The Lord of the Rings films released across three consecutive years: 2001, 2002, and 2003. It's the perfect release schedule in how it affords each film enough time in theaters, but not so much time in between to kill interest. Those were three magical years in cinema.

The Harry Potter film series also shares credit for this style of cinema releases, with each film coming out with one year in between. Both franchises were produced by Warner Brothers, who doesn't always get things right, but they definitely got it right here.

The yearly release schedule has since become a staple for big film franchises, as seen in how the MCU's Infinity War and Endgame films each released one year apart to huge success.

4. Motion & Performance Capture

Before Andy Serkis' Gollum, motion capture performances didn't exist in any meaningful way. His work on the trilogy revolutionized filmmaking at the blockbuster level, and now actors can become transformed by visual effects into anything they need to be.

Furthermore, Serkis' performance showcased how an actor's performance could come through the visual effects and permeate the screen to such a degree that the character becomes iconic.

Think about all the iconic mo-cap characters that came later, including Alan Tudyk's Sonny, Zoe Saldana's Neytiri, and Josh Brolin's Thanos. None of them would have become a reality without the groundbreaking work that Serkis and the effects team did in Lord of the Rings.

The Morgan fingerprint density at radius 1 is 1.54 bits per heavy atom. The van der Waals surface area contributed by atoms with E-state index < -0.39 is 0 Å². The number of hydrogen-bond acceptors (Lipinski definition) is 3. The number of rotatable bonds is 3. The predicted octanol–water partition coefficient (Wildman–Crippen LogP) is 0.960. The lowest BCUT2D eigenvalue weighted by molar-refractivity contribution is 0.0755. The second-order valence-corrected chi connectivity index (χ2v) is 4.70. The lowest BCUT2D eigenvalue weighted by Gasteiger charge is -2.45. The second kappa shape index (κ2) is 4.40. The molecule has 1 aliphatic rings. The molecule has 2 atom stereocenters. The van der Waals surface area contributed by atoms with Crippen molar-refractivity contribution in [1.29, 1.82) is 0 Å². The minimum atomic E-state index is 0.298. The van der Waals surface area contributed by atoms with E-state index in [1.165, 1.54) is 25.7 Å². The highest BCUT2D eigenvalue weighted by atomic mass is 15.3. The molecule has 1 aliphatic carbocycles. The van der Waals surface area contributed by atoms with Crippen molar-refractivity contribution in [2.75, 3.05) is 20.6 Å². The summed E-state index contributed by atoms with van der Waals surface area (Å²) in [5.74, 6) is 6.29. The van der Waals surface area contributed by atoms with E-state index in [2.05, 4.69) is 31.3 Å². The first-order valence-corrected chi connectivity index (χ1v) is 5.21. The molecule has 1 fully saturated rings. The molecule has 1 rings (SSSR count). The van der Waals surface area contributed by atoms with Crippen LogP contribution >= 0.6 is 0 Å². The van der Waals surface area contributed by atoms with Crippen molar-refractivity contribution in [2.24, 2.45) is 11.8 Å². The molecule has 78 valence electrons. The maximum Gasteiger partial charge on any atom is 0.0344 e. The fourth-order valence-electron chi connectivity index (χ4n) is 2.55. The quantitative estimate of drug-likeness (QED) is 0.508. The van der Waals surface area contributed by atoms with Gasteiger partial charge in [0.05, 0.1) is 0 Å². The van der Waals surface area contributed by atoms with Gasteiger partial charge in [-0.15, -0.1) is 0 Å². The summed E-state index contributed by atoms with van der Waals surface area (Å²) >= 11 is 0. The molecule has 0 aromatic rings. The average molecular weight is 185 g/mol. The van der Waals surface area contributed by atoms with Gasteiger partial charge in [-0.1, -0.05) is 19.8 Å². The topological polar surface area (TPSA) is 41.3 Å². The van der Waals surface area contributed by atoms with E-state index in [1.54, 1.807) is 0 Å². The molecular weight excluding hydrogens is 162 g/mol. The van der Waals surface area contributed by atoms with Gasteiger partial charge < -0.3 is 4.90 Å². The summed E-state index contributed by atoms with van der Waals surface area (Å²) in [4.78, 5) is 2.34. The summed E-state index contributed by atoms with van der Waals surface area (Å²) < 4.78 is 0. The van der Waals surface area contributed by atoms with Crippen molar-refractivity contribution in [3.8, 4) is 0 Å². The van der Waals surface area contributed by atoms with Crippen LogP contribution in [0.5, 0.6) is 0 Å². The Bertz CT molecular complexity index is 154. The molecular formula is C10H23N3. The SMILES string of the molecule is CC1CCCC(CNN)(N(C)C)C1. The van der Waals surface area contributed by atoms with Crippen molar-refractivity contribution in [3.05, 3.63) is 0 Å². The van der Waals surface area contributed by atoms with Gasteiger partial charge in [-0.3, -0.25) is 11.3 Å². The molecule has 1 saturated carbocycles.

5. Mainstream Attitudes

For something to break into the mainstreams of cinema culture and even pop culture, it all depends on how the general public embraces that thing. Usually, the things that live longest in pop culture are new and novel subjects that haven't been done before.

That's why the Lord of the Rings film trilogy is such an achievement. This adaptation of J.R.R. Tolkien's book series brought the story across in such a way that mainstream audiences embraced it feverishly—and it's an indication of how beloved Jackson's films have become.

Suddenly, Lord of the Rings wasn't just a book series for nerds to read in secret, keeping hidden from their friends and family who have no interest in fantasy lest they ridicule in return. It's now acceptable.

Terms such as "Gollum" and "The One Ring" became phrases that anybody would understand, and two decades later, Boromir became a worldwide "One does not simply..." meme.

The effect of that pop culture propulsion allowed such properties like Marvel to think that their films and lesser-known characters could have a real future on the big screen.

6. Birth of Modern Blockbuster Cinema

There is a cogent argument to be made that The Fellowship of the Ring was the first blockbuster fantasy film to change what modern filmmaking could be.

Yes, the film raked in money. Yes, the film garnered a large dedicated following that still exists to this day. But before all of that, the film showed audiences that fantasy could be a real blockbuster film.

Again, the Harry Potter films deserve some credit for doing that in their own way as well. But the degree to which Lord of the Rings earned critical acclaim while dominating the box office was evidence that the market for expansive-scope stories was ready to explode.

In the years since, billion-dollar movies are now regular events year-on-year at movie theaters. Dune was the latest high-budget production that achieved similar critical success for adapting a classic novel.